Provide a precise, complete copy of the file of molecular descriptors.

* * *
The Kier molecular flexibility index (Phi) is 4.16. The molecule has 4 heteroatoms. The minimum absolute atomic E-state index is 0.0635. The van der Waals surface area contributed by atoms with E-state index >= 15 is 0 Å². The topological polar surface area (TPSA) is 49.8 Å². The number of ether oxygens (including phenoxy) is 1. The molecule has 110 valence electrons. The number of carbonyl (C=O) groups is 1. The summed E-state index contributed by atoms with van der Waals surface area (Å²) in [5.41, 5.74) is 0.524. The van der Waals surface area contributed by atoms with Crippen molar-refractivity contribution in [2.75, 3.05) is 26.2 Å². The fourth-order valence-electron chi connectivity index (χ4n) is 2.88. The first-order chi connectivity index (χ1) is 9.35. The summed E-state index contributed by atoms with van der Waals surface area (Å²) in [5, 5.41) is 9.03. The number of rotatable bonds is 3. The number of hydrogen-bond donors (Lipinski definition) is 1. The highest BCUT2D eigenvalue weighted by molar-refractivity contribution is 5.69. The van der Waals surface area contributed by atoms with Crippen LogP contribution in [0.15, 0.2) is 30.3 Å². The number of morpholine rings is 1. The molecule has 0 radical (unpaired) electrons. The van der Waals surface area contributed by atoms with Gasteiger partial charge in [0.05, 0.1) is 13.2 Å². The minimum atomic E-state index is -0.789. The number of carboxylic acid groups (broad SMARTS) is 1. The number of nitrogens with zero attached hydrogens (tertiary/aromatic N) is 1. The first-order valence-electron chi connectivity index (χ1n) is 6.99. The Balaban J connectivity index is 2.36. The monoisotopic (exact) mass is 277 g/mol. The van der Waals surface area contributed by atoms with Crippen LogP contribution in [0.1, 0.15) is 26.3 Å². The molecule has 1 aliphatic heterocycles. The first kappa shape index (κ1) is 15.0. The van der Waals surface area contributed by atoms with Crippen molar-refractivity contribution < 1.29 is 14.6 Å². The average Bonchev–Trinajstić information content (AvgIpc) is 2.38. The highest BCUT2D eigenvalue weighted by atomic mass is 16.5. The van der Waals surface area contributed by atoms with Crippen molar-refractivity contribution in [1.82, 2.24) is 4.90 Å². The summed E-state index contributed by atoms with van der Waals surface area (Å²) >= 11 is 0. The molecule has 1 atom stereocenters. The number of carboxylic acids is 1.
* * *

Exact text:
The Kier molecular flexibility index (Phi) is 4.16. The molecule has 4 heteroatoms. The minimum absolute atomic E-state index is 0.0635. The van der Waals surface area contributed by atoms with E-state index >= 15 is 0 Å². The topological polar surface area (TPSA) is 49.8 Å². The number of ether oxygens (including phenoxy) is 1. The molecule has 110 valence electrons. The number of carbonyl (C=O) groups is 1. The summed E-state index contributed by atoms with van der Waals surface area (Å²) in [5.41, 5.74) is 0.524. The van der Waals surface area contributed by atoms with Crippen molar-refractivity contribution in [2.75, 3.05) is 26.2 Å². The fourth-order valence-electron chi connectivity index (χ4n) is 2.88. The first-order chi connectivity index (χ1) is 9.35. The summed E-state index contributed by atoms with van der Waals surface area (Å²) in [5, 5.41) is 9.03. The number of rotatable bonds is 3. The number of hydrogen-bond donors (Lipinski definition) is 1. The highest BCUT2D eigenvalue weighted by molar-refractivity contribution is 5.69. The van der Waals surface area contributed by atoms with Crippen LogP contribution in [0.15, 0.2) is 30.3 Å². The number of morpholine rings is 1. The molecule has 0 radical (unpaired) electrons. The van der Waals surface area contributed by atoms with Gasteiger partial charge in [0.05, 0.1) is 13.2 Å². The minimum atomic E-state index is -0.789. The number of carboxylic acid groups (broad SMARTS) is 1. The number of nitrogens with zero attached hydrogens (tertiary/aromatic N) is 1. The first-order valence-electron chi connectivity index (χ1n) is 6.99. The Balaban J connectivity index is 2.36. The monoisotopic (exact) mass is 277 g/mol. The van der Waals surface area contributed by atoms with Crippen LogP contribution in [0.1, 0.15) is 26.3 Å². The molecule has 1 aliphatic heterocycles. The first kappa shape index (κ1) is 15.0. The van der Waals surface area contributed by atoms with Crippen molar-refractivity contribution < 1.29 is 14.6 Å². The average Bonchev–Trinajstić information content (AvgIpc) is 2.38. The highest BCUT2D eigenvalue weighted by atomic mass is 16.5. The van der Waals surface area contributed by atoms with Crippen molar-refractivity contribution in [1.82, 2.24) is 4.90 Å². The summed E-state index contributed by atoms with van der Waals surface area (Å²) >= 11 is 0. The molecule has 1 atom stereocenters. The number of carboxylic acids is 1.